This can trick users into thinking a website has higher levels of security than it does.
If you’re going to add trust badges to your site, make sure they are being displayed correctly and accurately for your visitors!
How Do You Get a Trust Badge on Shopify?
If you already have an e-commerce store on Shopify, there’s no reason you shouldn’t be displaying trust badges as part of your site implementation!
To start, you can purchase them directly from the Shopify platform, such as with their Comodo Secure Seal.
However, many third-party trust badge providers offer great options that will work just as well, sometimes at a lower cost than using one available through your site provider.
Where to Get Website Trust Badges
Trustlock: Trustlock offers a variety of trust badges, including Symantec Norton Secured Seal, Trustwave Web trust Seal, GeoTrust True BusinessID with EV SSL, and more. This badge provider gives you access to multiple options that can help improve your site’s authenticity and security.
BuySafe: BuySafe offers an A+ rating on the Better Business Bureau and is regularly reviewed as a high-quality trust badge provider. They provide multiple security seals for your website, including Symantec Norton Secured Seal, Comodo Secure Site Seal, McAfee Secure Site with Privacy Shield, McAfee SECURE Trustmark, and more.
WOT (Web of Trust): WOT is one of the most popular trust badge providers on the Internet; they’ve been around since 1998!
This platform provides badges for identifying authenticated websites that are safe to visit, displaying in both browser bars or separate windows.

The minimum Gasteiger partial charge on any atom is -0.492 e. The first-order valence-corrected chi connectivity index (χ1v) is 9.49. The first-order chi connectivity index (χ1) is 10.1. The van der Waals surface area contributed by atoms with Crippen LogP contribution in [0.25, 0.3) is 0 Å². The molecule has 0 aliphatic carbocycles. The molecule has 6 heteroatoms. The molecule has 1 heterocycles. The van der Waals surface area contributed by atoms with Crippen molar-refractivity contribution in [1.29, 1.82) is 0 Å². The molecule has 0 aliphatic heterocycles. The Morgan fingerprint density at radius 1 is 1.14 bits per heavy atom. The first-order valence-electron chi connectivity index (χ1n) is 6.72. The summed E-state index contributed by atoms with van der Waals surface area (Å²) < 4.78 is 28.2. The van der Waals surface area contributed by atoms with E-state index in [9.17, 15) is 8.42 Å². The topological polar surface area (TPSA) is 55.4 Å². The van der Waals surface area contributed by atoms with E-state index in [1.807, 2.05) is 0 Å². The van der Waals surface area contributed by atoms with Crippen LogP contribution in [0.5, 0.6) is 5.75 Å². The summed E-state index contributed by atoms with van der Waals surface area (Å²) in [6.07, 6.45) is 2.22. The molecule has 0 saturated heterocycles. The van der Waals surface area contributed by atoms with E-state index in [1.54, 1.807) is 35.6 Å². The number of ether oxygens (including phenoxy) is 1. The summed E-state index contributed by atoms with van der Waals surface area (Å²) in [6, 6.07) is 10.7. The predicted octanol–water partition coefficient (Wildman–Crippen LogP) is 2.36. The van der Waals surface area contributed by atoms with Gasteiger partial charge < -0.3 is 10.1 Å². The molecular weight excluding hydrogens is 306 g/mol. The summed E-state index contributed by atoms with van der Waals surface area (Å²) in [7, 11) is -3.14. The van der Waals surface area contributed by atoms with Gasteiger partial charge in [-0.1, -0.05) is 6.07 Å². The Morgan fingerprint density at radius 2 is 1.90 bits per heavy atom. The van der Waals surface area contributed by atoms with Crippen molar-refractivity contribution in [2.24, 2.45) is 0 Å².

It also offers reviews from users who have visited sites using their service, which you can incorporate into your site’s experience.
SSL Shopper: SSL Shopper offers over 100 different badges that you can use on your website.
This badge platform offers an SSL compliance checker along with security seals from Symantec Norton Secured Seal, Comodo Secure Site Seal, McAfee SECURE Trustmark, and many more.
They also offer a free toolbar for websites looking to provide users with the most accessible access to their trust ratings.
Trust Guard: Trust Guard helps protect your site by providing tools for increasing site security or safeguarding visitors against attacks.
One of its most popular products is the TrustedSite seal which looks good on sites selling e-commerce items or services online because it’s one of the few that validate domain control.
Trust Guard also offers a postcard-sized SSL certificate that can protect access to your site through the same 256-bit encryption used by banks.
Trust & Safety Web: Trust and Safety Web provides three different trust seals: Symantec Norton Secured Seal, Comodo Secure Site Seal, and DigiCert Trusted Site Pro with EV certs.
This trust badge provider also offers a browser watchlist for watching malicious IP addresses via email alerts and giving users the option of blocking scripts from domains flagged as suspicious.
What to Look For in a Trust Badge Provider
Price: Because trust badges are just simple images, they have very little overhead, so you should not have to pay an arm and a leg to use them.
Some services even offer free trials or free versions for testing out their features before deciding to purchase the whole package.
Seals & Ratings: Be sure that each seal you’re considering is from a reputable security organization. It’s also good if the badge provider has different types of seals available for use on your site.
Ease of Use: If you decide to go with third-party trust providers over those offered through your website platform itself, make sure you can easily integrate these badges into your site’s design.
It’s also vital that you can control where these badges are located on your site, what they look like, and how often they update.
All of the Trust Badge providers offer simple ways to test out their service before making a purchase or signing up.
Testing is very important because if you cannot see them working for yourself, you will have no idea how much benefit they provide your website to protect visitors.
How to Add Website Trust Badges